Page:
Can We Really Accelerate and Enhance the Selective Serotonin Reuptake Inhibitor Antidepressant Effect? A Randomized Clinical Trial and a Meta-Analysis of Pindolol in Nonresistant Depression
J Clin Psychiatry 2011;72(7):962-969
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Objective: Since depression entails not only dramatic personal disruption but also a huge amount of medical and socioeconomic burden, slowness of antidepressant action and difficulties to attain remission are entangled issues to be solved. Given the controversial previous findings with enhancing strategies such as pindolol, we examined whether the speed of selective serotonin reuptake inhibitor (SSRI) action can be truly accelerated with optimized pindolol dosage. Additionally, we aimed at elucidating whether pindolol benefits emerge, particularly in a population with nonresistant depression.
Method: Thirty outpatients with major depressive disorder (DSM-IV criteria) recruited between December 2002 and November 2005 were randomly assigned to receive citalopram + pindolol (5 mg tid) or citalopram + placebo for 6 weeks in a double-blind randomized clinical trial. A meta-analysis of randomized controlled trials of pindolol augmentation in patients with nonresistant depression was also performed. Outcome criteria were based on the 17-item Hamilton Depression Rating Scale. For the meta-analysis, efficacy was assessed by the number of treatment responders at 2 weeks and 4–6 weeks.
Results: Clinical trial outcomes: Repeated-measures analysis of variance showed a significant group-by-time interaction (P = .01). Cumulative percentage showed a trend for sustained response (odds ratio [OR] = 2.09; 95% CI, 0.914–4.780; P = .08) and a well-defined increased likelihood of sustaining remission (OR = 5.00; 95% CI, 1.191–20.989; P = .03) in pindolol receivers. Median survival time until first response was 65% less in the pindolol group (22 days vs 30 days; P = .03). The negative binomial regression model yielded different rates of response per person-day for pindolol and placebo groups (7.6% vs 4.7%, respectively; P = .03). Meta-analysis: Outcome favored pindolol at 2 weeks’ time (relative risk [RR] = 1.68; 95% CI, 1.18–2.39; P = .004) and also at 4–6 weeks’ time (RR = 1.11; 95% CI, 1.02–1.20; P = .02).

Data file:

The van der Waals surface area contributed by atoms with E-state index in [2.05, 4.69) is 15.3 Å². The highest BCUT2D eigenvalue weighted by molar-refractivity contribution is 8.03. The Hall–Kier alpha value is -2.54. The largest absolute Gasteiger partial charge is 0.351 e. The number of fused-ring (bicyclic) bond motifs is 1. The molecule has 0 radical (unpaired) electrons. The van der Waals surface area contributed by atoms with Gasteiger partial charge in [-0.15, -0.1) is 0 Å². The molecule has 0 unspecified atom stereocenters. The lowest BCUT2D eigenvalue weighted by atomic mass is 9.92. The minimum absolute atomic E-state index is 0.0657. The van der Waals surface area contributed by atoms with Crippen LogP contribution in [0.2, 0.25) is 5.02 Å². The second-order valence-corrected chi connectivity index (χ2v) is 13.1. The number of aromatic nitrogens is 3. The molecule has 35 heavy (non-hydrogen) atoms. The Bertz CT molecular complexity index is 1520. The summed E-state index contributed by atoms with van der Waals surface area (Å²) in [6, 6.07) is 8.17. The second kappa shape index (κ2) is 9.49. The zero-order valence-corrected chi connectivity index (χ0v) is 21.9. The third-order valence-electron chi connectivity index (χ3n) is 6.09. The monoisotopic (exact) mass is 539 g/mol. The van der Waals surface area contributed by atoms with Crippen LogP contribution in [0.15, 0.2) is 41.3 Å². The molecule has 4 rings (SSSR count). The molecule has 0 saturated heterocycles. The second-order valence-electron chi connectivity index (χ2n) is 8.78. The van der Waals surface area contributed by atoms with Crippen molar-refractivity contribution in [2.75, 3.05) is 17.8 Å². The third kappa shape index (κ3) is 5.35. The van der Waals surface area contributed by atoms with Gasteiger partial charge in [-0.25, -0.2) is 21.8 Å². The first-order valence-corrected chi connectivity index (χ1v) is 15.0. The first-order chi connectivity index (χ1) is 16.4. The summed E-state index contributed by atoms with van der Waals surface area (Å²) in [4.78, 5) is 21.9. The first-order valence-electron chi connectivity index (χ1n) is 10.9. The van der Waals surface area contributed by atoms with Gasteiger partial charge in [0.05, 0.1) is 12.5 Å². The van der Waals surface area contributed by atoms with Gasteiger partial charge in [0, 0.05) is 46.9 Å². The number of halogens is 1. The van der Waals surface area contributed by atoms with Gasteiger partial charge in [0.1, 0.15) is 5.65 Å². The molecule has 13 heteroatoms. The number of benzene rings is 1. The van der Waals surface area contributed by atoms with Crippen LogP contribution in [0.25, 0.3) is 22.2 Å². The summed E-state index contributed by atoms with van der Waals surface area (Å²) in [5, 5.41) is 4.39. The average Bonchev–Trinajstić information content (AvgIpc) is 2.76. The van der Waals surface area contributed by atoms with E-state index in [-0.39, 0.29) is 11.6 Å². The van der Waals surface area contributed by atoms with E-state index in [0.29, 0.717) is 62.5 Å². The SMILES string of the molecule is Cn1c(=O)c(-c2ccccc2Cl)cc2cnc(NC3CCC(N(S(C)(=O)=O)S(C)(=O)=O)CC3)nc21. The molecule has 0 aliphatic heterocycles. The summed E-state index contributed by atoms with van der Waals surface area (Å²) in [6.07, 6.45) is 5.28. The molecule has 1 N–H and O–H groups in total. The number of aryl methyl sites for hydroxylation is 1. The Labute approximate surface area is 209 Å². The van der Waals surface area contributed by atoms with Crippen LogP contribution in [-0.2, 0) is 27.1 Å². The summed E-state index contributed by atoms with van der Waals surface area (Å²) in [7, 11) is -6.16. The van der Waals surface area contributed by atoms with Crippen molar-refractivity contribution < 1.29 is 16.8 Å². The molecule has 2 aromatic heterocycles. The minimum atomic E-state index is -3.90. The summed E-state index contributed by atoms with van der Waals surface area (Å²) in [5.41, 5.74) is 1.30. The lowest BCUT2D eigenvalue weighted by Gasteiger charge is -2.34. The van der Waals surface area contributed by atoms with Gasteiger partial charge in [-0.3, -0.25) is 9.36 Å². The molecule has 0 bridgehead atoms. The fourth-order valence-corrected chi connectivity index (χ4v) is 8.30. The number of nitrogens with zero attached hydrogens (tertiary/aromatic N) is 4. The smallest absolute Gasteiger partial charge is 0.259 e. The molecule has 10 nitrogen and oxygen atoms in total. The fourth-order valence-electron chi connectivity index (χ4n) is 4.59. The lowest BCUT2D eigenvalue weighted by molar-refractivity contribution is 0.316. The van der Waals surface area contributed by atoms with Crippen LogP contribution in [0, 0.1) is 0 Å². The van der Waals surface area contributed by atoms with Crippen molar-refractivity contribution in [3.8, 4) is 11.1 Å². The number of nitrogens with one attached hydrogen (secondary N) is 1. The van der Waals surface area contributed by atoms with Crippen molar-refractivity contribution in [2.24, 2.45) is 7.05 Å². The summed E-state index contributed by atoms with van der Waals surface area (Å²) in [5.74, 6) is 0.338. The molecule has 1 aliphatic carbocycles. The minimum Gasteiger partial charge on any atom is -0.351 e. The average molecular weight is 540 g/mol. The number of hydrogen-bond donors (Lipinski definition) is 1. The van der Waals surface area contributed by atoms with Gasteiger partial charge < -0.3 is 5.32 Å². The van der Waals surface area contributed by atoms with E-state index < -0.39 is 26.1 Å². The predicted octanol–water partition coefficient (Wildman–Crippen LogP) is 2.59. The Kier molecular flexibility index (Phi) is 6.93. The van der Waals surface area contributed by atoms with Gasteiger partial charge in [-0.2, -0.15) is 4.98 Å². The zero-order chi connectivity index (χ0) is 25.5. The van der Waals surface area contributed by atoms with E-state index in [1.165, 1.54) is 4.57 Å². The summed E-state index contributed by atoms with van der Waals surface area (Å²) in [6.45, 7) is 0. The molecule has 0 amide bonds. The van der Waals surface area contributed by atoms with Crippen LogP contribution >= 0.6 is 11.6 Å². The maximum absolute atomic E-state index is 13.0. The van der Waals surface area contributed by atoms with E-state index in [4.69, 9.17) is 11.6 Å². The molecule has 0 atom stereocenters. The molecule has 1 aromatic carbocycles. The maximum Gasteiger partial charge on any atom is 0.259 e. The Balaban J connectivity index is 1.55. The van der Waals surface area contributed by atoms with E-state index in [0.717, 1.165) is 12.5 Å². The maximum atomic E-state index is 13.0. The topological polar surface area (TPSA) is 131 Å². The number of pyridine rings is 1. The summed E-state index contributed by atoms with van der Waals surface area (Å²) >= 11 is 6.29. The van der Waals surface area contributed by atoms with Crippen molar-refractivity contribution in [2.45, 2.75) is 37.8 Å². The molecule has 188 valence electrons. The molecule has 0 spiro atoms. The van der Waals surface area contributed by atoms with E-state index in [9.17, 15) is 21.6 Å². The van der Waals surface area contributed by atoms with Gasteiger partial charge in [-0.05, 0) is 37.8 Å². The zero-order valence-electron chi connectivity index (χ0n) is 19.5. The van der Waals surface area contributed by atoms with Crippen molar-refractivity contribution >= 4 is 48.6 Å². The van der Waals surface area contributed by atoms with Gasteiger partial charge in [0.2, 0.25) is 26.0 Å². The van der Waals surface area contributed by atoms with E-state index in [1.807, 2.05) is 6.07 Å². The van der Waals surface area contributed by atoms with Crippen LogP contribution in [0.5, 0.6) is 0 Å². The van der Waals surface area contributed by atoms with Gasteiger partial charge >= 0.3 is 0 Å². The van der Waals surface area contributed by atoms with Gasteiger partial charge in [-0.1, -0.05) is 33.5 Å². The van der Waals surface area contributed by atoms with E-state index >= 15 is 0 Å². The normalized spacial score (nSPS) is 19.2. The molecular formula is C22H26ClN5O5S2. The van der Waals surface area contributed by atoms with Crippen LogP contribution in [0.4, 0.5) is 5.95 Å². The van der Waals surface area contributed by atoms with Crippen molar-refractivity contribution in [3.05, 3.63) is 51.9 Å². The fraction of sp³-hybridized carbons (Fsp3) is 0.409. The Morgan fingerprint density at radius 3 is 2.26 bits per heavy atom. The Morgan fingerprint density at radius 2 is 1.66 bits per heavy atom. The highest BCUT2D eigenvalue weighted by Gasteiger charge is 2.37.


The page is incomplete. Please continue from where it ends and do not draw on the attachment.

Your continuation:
Conclusions: Present findings represent further evidence of the acceleration and enhancement of efficacy with pindolol administered together with SSRIs, displaying a quicker and more pronounced decrease of symptoms in patients with nonresistant major depressive disorder.
Trial Registration: clinicaltrials.gov Identifier: NCT00931775
J Clin Psychiatry 2011;72(7):962–969
Submitted: November 9, 2009; accepted December 14, 2009.
Online ahead of print: October 19, 2010 (doi:10.4088/JCP.09m05827blu).
Corresponding author: Maria J. Portella, PhD, Department of Psychiatry, Hospital de la Santa Creu i Sant Pau, Centro de Investigación Biomédica en Red de Salud Mental, CIBERSAM, Avenue Sant Antoni Maria Claret, 167, 08025 Barcelona, Spain (firstname.lastname@example.org).